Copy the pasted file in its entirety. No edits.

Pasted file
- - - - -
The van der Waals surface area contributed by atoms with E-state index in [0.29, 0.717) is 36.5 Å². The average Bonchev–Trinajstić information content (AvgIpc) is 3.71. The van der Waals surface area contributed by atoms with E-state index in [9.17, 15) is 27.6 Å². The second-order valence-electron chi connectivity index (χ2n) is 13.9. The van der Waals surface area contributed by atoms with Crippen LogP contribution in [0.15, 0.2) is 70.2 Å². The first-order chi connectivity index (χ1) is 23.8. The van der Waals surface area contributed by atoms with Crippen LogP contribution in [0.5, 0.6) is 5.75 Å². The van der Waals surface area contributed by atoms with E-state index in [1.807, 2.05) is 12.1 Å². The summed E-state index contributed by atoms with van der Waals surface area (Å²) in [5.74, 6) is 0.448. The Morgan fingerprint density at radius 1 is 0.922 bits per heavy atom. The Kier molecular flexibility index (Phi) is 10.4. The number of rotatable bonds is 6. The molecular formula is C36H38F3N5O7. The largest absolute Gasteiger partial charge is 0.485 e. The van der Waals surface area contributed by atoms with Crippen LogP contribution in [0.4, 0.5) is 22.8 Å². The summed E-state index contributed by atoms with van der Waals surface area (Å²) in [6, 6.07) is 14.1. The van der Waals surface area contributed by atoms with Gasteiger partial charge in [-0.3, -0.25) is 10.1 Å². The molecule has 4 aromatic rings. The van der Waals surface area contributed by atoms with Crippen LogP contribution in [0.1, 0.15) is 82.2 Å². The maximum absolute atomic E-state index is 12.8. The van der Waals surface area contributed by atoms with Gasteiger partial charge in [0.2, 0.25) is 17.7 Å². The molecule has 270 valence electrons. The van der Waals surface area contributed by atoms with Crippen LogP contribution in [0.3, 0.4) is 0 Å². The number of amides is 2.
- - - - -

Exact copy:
The van der Waals surface area contributed by atoms with E-state index in [0.29, 0.717) is 36.5 Å². The average Bonchev–Trinajstić information content (AvgIpc) is 3.71. The van der Waals surface area contributed by atoms with E-state index in [9.17, 15) is 27.6 Å². The second-order valence-electron chi connectivity index (χ2n) is 13.9. The van der Waals surface area contributed by atoms with Crippen LogP contribution in [0.15, 0.2) is 70.2 Å². The first-order chi connectivity index (χ1) is 23.8. The van der Waals surface area contributed by atoms with Crippen LogP contribution in [0.5, 0.6) is 5.75 Å². The van der Waals surface area contributed by atoms with E-state index in [1.807, 2.05) is 12.1 Å². The summed E-state index contributed by atoms with van der Waals surface area (Å²) in [5.74, 6) is 0.448. The Morgan fingerprint density at radius 1 is 0.922 bits per heavy atom. The Kier molecular flexibility index (Phi) is 10.4. The number of rotatable bonds is 6. The molecular formula is C36H38F3N5O7. The largest absolute Gasteiger partial charge is 0.485 e. The van der Waals surface area contributed by atoms with Crippen LogP contribution in [0.4, 0.5) is 22.8 Å². The summed E-state index contributed by atoms with van der Waals surface area (Å²) in [6, 6.07) is 14.1. The van der Waals surface area contributed by atoms with Gasteiger partial charge in [-0.3, -0.25) is 10.1 Å². The molecule has 4 aromatic rings. The van der Waals surface area contributed by atoms with Crippen LogP contribution in [0.1, 0.15) is 82.2 Å². The maximum absolute atomic E-state index is 12.8. The van der Waals surface area contributed by atoms with Gasteiger partial charge in [0.2, 0.25) is 17.7 Å². The molecule has 270 valence electrons. The van der Waals surface area contributed by atoms with Crippen LogP contribution in [0.3, 0.4) is 0 Å². The number of amides is 2.